• Also, only a few cases of traffic violations are contested by the accused in a court of law.
    • Therefore, the expected impact of the deterrent provisions of the amended law could not be realised on ground.
  • Lack of Enforcement Manpower: The enforcement manpower available is insufficient to deal with the steadily increasing volume of traffic. The automation of processes is still in its infancy and limited to large cities.
  • Lack of Finances: There are inadequate funds for the rectification of black spots and the undertaking of traffic calming measures.
    • Though more than 60% road accidents reportedly take place because of over-speeding, ‘speed limit’ sign boards are rarely seen or found even on State highways and major roads.
  • Improving Driving Skills: Even today, getting a driving licence is not a difficult task as there is no standard written and rigorous practical test.
    • Many States do not have test driving tracks. There are no institutes for refresher training if a driving licence of a person is suspended.
  • No Stringent Enforcement of Laws: About two-thirds of victims of road fatalities are two-wheeler drivers and pillion riders. Though the wearing of safety headgear is mandatory, it is not enforced strictly in all States due to a lack of strong will.
    • Even an amended provision that relates to ‘Offences by Juveniles’ is not enforced strictly.
  • Unavailability of Accurate Data: Road safety data is a contested area in India. The figures of death and injury from accidents are viewed as an underestimate by scholars, the Transportation Research and Injury Prevention Programme at IIT Delhi, for instance, estimates that cumulatively, road traffic injuries recorded by the police are underestimated by a factor of 20, and those that need hospitalisation by a factor of four.

What Steps Can Be Taken?

  • Implementation of First Tier Norms: The transition to a professional road environment requires implementation of first-tier reforms that deal with quality of road infrastructure, facilities for vulnerable users and zero-tolerance enforcement of rules by a trained, professional and empowered machinery.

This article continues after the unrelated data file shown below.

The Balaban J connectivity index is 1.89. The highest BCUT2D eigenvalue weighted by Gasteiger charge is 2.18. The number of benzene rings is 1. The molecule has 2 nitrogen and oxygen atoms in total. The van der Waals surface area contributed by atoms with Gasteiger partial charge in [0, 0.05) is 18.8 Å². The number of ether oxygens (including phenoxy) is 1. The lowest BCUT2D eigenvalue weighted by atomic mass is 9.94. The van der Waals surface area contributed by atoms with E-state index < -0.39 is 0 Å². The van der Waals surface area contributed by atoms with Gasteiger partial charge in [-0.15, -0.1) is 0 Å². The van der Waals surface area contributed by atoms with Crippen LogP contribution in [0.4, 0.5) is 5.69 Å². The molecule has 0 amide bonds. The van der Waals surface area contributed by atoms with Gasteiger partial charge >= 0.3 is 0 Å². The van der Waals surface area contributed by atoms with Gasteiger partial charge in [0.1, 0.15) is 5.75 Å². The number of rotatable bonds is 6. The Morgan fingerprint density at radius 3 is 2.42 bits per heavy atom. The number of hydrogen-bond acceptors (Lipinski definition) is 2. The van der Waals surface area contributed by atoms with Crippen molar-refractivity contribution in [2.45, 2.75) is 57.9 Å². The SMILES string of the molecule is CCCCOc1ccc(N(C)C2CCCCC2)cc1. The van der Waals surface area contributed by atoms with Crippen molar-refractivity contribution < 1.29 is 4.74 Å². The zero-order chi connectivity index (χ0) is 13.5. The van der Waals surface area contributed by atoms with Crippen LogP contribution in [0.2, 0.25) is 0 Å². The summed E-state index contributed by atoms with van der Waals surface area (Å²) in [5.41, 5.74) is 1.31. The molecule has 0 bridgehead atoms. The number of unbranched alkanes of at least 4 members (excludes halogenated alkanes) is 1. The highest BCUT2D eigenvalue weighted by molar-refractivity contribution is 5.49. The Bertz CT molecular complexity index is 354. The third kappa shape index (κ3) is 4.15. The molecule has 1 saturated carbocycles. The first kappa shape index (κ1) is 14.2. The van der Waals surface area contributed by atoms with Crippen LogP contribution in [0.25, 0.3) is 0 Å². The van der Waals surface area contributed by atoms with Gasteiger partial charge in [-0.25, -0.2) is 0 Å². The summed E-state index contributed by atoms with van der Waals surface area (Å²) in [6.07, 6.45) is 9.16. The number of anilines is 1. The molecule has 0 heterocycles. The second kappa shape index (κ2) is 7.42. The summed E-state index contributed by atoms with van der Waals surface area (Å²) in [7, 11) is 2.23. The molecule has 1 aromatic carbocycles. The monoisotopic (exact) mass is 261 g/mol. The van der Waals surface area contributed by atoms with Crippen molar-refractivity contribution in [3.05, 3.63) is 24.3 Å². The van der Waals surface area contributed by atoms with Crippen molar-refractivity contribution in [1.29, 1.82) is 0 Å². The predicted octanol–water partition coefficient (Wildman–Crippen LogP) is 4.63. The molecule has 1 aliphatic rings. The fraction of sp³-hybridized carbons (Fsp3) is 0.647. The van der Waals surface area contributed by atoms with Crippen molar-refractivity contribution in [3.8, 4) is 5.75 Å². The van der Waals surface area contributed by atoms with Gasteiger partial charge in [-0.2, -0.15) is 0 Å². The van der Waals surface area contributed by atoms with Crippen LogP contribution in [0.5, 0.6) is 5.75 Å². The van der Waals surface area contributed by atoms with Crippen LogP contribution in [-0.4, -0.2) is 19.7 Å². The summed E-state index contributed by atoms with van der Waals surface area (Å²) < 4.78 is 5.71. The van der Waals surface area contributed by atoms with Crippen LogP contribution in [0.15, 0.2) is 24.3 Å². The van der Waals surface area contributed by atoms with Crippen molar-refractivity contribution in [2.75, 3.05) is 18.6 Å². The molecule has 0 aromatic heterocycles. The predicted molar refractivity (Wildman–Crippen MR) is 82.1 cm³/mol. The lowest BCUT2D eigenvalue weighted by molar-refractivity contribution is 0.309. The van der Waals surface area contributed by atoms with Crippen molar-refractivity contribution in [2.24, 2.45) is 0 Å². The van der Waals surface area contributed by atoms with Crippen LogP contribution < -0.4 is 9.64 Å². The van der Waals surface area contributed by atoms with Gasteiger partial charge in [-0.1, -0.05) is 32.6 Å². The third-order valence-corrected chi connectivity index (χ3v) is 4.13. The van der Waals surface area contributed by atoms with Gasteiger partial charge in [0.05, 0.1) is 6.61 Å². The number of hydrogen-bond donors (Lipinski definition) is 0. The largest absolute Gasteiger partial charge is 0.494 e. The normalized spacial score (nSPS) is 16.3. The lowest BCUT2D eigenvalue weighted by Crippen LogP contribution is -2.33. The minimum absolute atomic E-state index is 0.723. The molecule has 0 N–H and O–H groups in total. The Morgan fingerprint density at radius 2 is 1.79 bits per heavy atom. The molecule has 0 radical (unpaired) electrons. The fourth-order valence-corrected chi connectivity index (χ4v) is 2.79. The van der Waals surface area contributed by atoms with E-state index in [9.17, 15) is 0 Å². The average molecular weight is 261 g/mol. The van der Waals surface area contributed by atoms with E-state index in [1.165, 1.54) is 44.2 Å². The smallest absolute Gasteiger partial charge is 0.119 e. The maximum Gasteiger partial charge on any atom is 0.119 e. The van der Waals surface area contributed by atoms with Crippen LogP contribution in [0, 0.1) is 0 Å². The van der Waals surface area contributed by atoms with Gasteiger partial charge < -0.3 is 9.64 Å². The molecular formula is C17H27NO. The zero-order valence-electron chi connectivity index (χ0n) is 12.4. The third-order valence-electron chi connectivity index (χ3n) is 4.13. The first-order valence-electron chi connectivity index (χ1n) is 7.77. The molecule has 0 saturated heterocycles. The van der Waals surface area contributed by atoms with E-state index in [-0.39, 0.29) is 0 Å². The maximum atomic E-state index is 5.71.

• A mandatory monthly public hearing of District Road Safety Committees involving local communities can highlight safety concerns, and their follow-up action can then be supervised by the field experts.
  • Better Data Collection: The accident data collection format of the MoRTH is essential to identify the true cause of an accident and take remedial measures.
    • Similarly, the iRAD (Integrated Road Accident Database) Project aims to enrich the accident database and improve road safety in the country by collecting data from different stakeholders using the iRAD mobile and web application.
    • The integration of these projects can bring some synergy and make the data collection procedure more user-friendly.
  • Better Centre-State Coordination: It is a high time that we realise that lives cannot be lost at the cost of poor enforcement of traffic laws.
    • It is important for the States and the Centre to be on the same page in improving and strengthening the infrastructure of States by enabling more funds.
    • Merely and only fixing targets is not a pragmatic approach to reduce road accident fatalities. Putting dedicated efforts in achieving those targets is also required.
  • Bringing Behavioural Change: While the strict enforcement of traffic safety laws would go a long way, educating citizens about the impact of accidents on the kin of the victims through public discourse could help in reducing accidents.
    • It is important that road users and people, in general, are sensitised about the norms and spirit of road safety.
    • Regular road safety awareness and education programmes should be conducted in residential areas, over the weekends, with the active assistance of the RWAs/local bodies/NGOs.

Drishti Mains Question

“Road Safety should be dealt with as a public health issue rather than a transportation issue”. Comment.